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    Pets Shouldn't Do Yard Work

    This post may contain affiliate links. Read more here.

    Updated: July 19, 2017

    Kitten-hit-by-garden-equipment.jpg


    Yard work. Some of you love doing it and some get others to do it for them. Whichever it is, it's a good idea to keep your pets inside.


    Power tool culprits:
    lawn mowers, weed whackers, hedge trimmers. AND the projectiles they fling about, like rocks, sticks and other debris.

    This unlucky and unsuspecting kitten (photo above), suffered facial trauma while hiding in the bushes near where someone was using a weed whacker this week. Fortunately he was rushed to the hospital, where pain medications and antibiotics were administered and his wounds cleaned and sutured. (And happily this little guy started eating in pretty short order afterwards :-)

    dog-in-the-grassPenny was a lucky dog, as she had a run-in with a lawnmower and escaped with only an injury to her tail. Some pets aren’t as lucky though, and some of the injuries sustained are significantly more severe. Lawnmowers tend to be the least forgiving. lawn-mower-tip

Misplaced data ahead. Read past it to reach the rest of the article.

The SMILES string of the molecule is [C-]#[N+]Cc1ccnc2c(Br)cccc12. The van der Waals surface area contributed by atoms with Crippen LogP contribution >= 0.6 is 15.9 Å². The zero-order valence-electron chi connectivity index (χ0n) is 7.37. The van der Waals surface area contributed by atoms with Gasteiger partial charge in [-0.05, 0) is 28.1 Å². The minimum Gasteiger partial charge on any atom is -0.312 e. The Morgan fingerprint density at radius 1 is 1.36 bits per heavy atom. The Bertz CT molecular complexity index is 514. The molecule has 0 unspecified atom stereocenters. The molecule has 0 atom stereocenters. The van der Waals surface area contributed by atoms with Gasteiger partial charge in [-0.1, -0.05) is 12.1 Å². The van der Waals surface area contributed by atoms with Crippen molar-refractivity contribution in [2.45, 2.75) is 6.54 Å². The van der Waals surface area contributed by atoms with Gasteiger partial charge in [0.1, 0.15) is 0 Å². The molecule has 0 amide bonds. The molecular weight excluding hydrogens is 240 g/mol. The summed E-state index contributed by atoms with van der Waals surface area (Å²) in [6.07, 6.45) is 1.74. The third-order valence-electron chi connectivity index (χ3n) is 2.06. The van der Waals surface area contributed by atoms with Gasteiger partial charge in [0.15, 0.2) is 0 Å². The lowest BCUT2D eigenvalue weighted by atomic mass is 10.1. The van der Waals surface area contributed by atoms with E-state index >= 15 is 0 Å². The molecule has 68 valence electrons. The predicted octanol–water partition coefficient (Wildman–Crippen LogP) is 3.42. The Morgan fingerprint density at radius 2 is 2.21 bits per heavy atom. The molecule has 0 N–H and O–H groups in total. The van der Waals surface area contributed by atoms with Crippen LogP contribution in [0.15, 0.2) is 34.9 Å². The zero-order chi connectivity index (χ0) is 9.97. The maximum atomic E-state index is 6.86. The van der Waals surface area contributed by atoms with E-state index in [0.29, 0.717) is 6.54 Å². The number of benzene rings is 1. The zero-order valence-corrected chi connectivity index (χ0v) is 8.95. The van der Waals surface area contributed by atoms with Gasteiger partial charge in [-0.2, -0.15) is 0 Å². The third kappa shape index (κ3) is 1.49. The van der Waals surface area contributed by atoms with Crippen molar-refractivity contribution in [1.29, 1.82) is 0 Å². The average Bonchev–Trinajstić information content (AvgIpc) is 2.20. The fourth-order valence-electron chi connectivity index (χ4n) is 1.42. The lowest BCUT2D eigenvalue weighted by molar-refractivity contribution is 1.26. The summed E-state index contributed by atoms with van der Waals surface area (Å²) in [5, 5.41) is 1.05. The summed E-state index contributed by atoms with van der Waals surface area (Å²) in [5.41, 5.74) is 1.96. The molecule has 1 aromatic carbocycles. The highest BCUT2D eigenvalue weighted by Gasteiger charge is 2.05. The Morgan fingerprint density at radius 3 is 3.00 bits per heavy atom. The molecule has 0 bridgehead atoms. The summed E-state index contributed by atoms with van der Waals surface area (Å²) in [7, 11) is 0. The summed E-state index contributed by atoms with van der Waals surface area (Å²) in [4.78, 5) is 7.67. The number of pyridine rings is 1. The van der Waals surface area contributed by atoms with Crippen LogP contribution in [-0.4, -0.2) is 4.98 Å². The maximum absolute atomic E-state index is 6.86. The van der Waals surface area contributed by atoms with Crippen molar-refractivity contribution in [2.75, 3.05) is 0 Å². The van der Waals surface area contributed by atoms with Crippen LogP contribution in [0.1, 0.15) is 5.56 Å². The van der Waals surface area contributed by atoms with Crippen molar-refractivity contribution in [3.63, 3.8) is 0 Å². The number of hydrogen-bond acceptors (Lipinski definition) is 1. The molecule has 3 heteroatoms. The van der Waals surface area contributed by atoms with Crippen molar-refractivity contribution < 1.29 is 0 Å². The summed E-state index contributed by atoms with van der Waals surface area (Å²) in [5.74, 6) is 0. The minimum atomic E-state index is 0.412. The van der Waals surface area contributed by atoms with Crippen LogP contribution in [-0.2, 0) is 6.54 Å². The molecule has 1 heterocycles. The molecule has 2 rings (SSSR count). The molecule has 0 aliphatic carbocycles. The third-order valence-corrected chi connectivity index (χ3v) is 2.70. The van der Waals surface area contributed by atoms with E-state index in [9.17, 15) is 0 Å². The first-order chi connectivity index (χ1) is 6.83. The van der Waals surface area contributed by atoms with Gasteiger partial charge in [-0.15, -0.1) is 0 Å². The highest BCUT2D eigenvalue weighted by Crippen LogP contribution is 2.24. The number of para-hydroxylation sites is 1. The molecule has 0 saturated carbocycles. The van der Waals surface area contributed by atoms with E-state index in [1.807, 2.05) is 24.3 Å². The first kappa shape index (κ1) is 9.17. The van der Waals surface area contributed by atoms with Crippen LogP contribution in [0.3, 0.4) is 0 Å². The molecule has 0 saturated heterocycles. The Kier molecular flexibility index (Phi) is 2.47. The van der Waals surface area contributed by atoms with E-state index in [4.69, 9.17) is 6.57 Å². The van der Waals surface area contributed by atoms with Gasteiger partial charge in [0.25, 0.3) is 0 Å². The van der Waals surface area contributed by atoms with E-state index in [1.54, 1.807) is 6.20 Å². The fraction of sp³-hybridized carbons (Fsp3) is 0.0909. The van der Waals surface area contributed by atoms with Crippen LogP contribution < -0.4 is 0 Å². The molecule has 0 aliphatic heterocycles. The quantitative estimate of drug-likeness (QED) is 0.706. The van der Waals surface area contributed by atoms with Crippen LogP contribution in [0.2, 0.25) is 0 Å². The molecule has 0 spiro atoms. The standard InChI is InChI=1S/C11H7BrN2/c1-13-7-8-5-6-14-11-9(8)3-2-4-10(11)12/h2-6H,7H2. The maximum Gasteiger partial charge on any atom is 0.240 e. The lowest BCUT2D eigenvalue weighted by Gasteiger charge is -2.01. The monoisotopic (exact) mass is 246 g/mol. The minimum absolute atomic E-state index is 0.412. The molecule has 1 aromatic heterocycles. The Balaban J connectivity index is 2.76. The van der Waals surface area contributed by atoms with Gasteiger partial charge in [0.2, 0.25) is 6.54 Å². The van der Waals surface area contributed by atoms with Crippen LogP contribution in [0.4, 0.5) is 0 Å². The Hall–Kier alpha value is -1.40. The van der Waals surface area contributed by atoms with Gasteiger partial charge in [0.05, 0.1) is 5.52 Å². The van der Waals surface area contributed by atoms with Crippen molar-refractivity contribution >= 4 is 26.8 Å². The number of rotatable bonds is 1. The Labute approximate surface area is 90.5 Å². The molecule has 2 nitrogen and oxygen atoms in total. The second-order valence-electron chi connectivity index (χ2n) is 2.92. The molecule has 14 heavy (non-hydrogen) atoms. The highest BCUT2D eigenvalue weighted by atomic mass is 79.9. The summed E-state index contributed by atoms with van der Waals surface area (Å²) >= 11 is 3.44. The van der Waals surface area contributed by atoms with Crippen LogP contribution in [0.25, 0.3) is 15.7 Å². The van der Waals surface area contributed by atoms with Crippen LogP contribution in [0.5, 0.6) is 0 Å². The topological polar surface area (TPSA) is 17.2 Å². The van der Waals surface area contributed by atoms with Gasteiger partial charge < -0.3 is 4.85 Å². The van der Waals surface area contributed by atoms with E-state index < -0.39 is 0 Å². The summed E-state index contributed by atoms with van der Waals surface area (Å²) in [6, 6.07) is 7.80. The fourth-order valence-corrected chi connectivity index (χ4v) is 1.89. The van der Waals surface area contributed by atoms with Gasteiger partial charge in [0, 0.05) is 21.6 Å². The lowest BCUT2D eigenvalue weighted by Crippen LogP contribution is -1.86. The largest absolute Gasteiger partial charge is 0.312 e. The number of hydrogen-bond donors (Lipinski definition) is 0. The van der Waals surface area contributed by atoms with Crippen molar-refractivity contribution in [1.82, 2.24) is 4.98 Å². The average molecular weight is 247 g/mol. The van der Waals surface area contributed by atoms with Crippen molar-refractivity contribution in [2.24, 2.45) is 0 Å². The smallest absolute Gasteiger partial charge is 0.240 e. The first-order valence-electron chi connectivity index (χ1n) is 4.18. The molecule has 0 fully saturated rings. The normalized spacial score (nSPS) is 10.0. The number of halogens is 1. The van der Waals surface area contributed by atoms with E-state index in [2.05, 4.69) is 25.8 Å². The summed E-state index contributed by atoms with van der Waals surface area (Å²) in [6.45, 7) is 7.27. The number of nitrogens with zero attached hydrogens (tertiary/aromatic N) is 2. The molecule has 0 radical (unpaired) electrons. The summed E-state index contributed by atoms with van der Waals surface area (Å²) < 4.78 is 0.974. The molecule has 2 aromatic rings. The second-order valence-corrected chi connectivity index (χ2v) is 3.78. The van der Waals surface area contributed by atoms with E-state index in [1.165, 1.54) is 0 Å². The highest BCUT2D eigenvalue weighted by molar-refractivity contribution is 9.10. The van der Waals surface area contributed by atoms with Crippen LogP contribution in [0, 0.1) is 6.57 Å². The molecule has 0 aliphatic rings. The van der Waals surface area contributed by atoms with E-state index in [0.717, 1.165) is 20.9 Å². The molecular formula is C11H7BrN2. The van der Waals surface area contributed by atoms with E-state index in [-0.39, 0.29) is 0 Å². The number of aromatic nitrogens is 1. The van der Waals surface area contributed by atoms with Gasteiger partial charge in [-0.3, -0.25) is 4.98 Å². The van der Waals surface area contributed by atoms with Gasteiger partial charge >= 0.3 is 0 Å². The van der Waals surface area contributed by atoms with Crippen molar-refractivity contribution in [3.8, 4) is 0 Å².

So best to err on the side of caution and keep your critters safely inside the house while you (or anyone else) is doing yard work at your home.

    And, as the case of the little kitty above should demonstrate, should such trauma ever happen to your pet, please bring them immediately for veterinary evaluation and care. Delay will often result in more significant blood loss and tissue damage, as well as prolonged pain for your pet.

    Happy gardening—without your pet!

     

    Please note: Unless otherwise stated, products, services, and/or companies mentioned, or links to same, are for illustration purposes only and their inclusion does not constitute an endorsement from Preventive Vet. Additionally, we are NOT compensated if you choose to buy what we feature.

    Topics: Dog Safety, Cat Safety, pet safety tips, Summer Pet Safety Tips, Garden

    Photo Credit: Preventive Vet

    Please do not ask emergency or other specific medical questions about your pets in the blog comments. As an online informational resource, Preventive Vet is unable to and does not provide specific medical advice or counseling. A thorough physical exam, patient history, and an established veterinary-patient-client relationship is required to provide specific medical advice. If you are worried that your pet is having an emergency or if you have specific medical questions related to your pet’s current or chronic medical conditions, please contact or visit your veterinarian, an animal-specific poison control hotline, or your local emergency veterinary care center.

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